Kitchen Sponges: Cleaning Tool or Germ Dispenser?
By the Water Quality & Health Council

The notorious kitchen sponge—that germ-ridden object found in many households—is at the center of a new controversy about controlling the spread of infections in the home. Several years ago we reported a University of Florida research team found microwaving spongevery wet sponges for two minutes at high power killed or inactivated over 99 percent of all the living pathogens in sponges and cleaning pads that had been soaked in a “witch’s brew of germs.” Easy and convenient, right? Think again: A team of German researchers using genetic techniques to characterize sponge microbes says that neither boiling nor microwaving sponges may be particularly effective in the long run. Careful testing of alternative sponge treatments is needed, but in the meantime, the researchers recommend the best course may be ditching your kitchen sponge once per week for a new one.

Sponge Microbe Dynamics

First, the German team found the density of bacteria … READ MORE >>


Preparing for the Next Flood and its Aftermath
By Fred Reiff, P.E.

If you live in a flood-prone area, are you prepared for the next deluge? According to the National Oceanic and Atmospheric Administration (NOAA), fast moving water that reaches just over your ankles can knock you off your feet. And don’t try to drive through it. Driving on flooded roads is the floodmost common thunderstorm-related hazard that can kill you, according to NOAA. It is especially difficult to recognize flood danger in darkness or other conditions of poor visibility. As the National Weather Service urges, if you come to a flooded portion of roadway, “Turn Around Don’t Drown®”.

Head for the Hills

If it is necessary to evacuate your home, head for higher ground at a pre-designated meeting place known to your family. Pet owners should have an emergency plan for their pets that includes shelter, food and water. If possible, turn off electrical power, gas and water supplies … READ MORE >>


Sepsis: A New Global Health Priority
By Ralph Morris, M.D., M.P.H.

“Sepsis,” according to the Centers for Disease Control and Prevention (CDC), is “a complication caused by the body’s overwhelming and life-threatening response to infection, which can lead to tissue damage, organ failure, and death.” More commonly known as “blood poisoning,” sepsis strikes “with equal ferocity in resource-poor areas and in the developed world,” according to Dr. Konrad Reinhart, Chairman of the Global Sepsis Alliance. Sepsis is now front and center for the world health community: At a May 2017 World Health Assembly1, sepsis was designated a new global health priority and a resolution was adopted to improve its prevention, diagnosis and management.

Although reliable data are unavailable, globally there are an estimated 31 million cases and some six million deaths from sepsis annually.2 Most of those deaths are preventable, however, with early detection and timely treatment with antibiotics. According to one study involving over 2,000 septic … READ MORE >>


Climbing the Rungs of the Safe Water and Sanitation Service Ladders
By Joan B. Rose, Ph.D.

Workers in Haiti install chlorinator equipment to disinfect a community water supply a measure that will help prevent waterborne illness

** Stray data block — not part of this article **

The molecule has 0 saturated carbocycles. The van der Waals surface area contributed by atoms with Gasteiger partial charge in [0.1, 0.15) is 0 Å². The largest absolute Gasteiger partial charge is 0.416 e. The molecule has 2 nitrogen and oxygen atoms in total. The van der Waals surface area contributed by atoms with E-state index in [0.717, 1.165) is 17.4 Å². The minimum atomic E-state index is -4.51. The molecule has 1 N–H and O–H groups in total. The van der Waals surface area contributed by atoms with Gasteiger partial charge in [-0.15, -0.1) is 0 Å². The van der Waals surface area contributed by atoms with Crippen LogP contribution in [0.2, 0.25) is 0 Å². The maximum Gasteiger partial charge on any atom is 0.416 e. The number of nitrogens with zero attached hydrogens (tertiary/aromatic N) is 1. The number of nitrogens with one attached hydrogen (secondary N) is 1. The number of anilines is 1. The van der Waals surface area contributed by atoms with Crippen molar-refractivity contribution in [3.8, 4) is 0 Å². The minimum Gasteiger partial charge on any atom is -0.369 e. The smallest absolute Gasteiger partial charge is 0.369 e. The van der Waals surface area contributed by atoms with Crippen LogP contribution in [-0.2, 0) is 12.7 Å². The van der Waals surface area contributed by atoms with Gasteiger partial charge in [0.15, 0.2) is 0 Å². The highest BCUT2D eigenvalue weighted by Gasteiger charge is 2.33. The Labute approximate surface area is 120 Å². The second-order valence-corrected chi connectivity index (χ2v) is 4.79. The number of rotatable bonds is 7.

Workers in Haiti install chlorinator equipment to disinfect a community water supply a measure that will help prevent waterborne illness

The humble ladder can be a symbol of progress toward lofty goals. The lyrics of Bob Dylan’s “Forever Young,” for example, include a moving wish for the singer’s newborn son: “May you build a ladder to the stars and climb on every rung…” Symbolic ladders are also used by the Joint Monitoring Program of the World Health Organization (WHO) and the United Nations Children’s Fund (UNICEF) to communicate progress toward the goal of universal safe drinking water and sanitation.

In “UN-speak,” that ambitious goal is Post-2015 Sustainable Development Goal #6, which includes specific targets and indicators that will help track progress toward a world in which waterborne illnesses are rare and sanitation is safely managed.

Ladders to a Better Life for All

Clean water and safely managed sanitation are … READ MORE >>


Keeping Your Reusable Water Bottle Clean
By Chris Wiant, M.P.H., Ph.D.

Louisville Water Company promotes filling reusable water bottles with tap water

Louisville Water Company promotes filling reusable water bottles with tap water

The reusable water bottle is one of those “grab and go” items that travel with many of us on a daily basis. The filled water bottle provides a handy means of hydrating on the spot. As we’ve noted, many water fountains now conveniently include water bottle-filling features. There’s just one caveat to deriving the maximum health benefit from reusable water bottles: They should be thoroughly cleaned and sanitized on a regular basis to avoid contamination.

Germs Love Moist Environments

Germs thrive in moist environments such as parts of the cap and interior of your water bottle. As Dr. Charles Gerba of the University of Arizona notes, if you use your fingers to open and close the water bottle cap, there is a good chance that bacteria will be introduced into the cap, where moisture will support its … READ MORE >>


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